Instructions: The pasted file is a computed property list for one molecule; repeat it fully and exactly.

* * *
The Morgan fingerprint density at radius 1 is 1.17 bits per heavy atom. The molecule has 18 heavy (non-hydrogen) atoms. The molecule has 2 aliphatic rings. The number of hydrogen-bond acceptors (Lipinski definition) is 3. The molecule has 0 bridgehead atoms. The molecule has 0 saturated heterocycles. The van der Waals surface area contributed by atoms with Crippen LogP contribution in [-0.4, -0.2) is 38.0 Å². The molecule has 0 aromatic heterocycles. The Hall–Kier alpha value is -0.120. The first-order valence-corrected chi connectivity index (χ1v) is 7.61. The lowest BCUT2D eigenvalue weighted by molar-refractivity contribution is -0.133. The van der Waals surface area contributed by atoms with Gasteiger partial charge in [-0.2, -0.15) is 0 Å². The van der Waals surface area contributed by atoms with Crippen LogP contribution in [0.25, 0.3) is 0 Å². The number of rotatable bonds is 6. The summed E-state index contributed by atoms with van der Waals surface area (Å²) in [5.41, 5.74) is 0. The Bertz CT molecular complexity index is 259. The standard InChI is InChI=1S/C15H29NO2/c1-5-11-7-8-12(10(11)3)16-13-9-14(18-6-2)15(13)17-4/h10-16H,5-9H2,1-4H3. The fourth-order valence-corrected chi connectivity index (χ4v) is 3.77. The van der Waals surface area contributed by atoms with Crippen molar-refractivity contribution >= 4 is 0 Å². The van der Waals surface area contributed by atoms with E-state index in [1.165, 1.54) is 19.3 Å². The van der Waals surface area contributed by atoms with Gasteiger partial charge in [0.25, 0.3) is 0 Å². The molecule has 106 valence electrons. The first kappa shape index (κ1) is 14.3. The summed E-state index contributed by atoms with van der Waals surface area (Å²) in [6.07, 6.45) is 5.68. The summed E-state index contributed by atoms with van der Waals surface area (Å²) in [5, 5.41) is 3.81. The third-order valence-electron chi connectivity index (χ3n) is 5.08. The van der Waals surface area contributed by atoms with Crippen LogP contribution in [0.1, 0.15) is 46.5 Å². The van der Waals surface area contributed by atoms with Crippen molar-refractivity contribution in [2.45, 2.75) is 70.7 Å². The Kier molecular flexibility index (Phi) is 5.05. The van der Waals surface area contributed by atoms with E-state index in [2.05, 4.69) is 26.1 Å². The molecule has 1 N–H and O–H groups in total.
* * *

The Morgan fingerprint density at radius 1 is 1.17 bits per heavy atom. The molecule has 18 heavy (non-hydrogen) atoms. The molecule has 2 aliphatic rings. The number of hydrogen-bond acceptors (Lipinski definition) is 3. The molecule has 0 bridgehead atoms. The molecule has 0 saturated heterocycles. The van der Waals surface area contributed by atoms with Crippen LogP contribution in [-0.4, -0.2) is 38.0 Å². The molecule has 0 aromatic heterocycles. The Hall–Kier alpha value is -0.120. The first-order valence-corrected chi connectivity index (χ1v) is 7.61. The lowest BCUT2D eigenvalue weighted by molar-refractivity contribution is -0.133. The van der Waals surface area contributed by atoms with Gasteiger partial charge in [-0.2, -0.15) is 0 Å². The van der Waals surface area contributed by atoms with Crippen LogP contribution in [0.25, 0.3) is 0 Å². The number of rotatable bonds is 6. The summed E-state index contributed by atoms with van der Waals surface area (Å²) in [5.41, 5.74) is 0. The Bertz CT molecular complexity index is 259. The standard InChI is InChI=1S/C15H29NO2/c1-5-11-7-8-12(10(11)3)16-13-9-14(18-6-2)15(13)17-4/h10-16H,5-9H2,1-4H3. The fourth-order valence-corrected chi connectivity index (χ4v) is 3.77. The van der Waals surface area contributed by atoms with Crippen molar-refractivity contribution >= 4 is 0 Å². The van der Waals surface area contributed by atoms with E-state index in [1.165, 1.54) is 19.3 Å². The van der Waals surface area contributed by atoms with Gasteiger partial charge in [0.25, 0.3) is 0 Å². The molecule has 106 valence electrons. The first kappa shape index (κ1) is 14.3. The summed E-state index contributed by atoms with van der Waals surface area (Å²) in [6.07, 6.45) is 5.68. The summed E-state index contributed by atoms with van der Waals surface area (Å²) in [5, 5.41) is 3.81. The third-order valence-electron chi connectivity index (χ3n) is 5.08. The van der Waals surface area contributed by atoms with Crippen LogP contribution in [0.1, 0.15) is 46.5 Å². The van der Waals surface area contributed by atoms with Crippen molar-refractivity contribution in [2.45, 2.75) is 70.7 Å². The Kier molecular flexibility index (Phi) is 5.05. The van der Waals surface area contributed by atoms with E-state index in [2.05, 4.69) is 26.1 Å². The molecule has 1 N–H and O–H groups in total.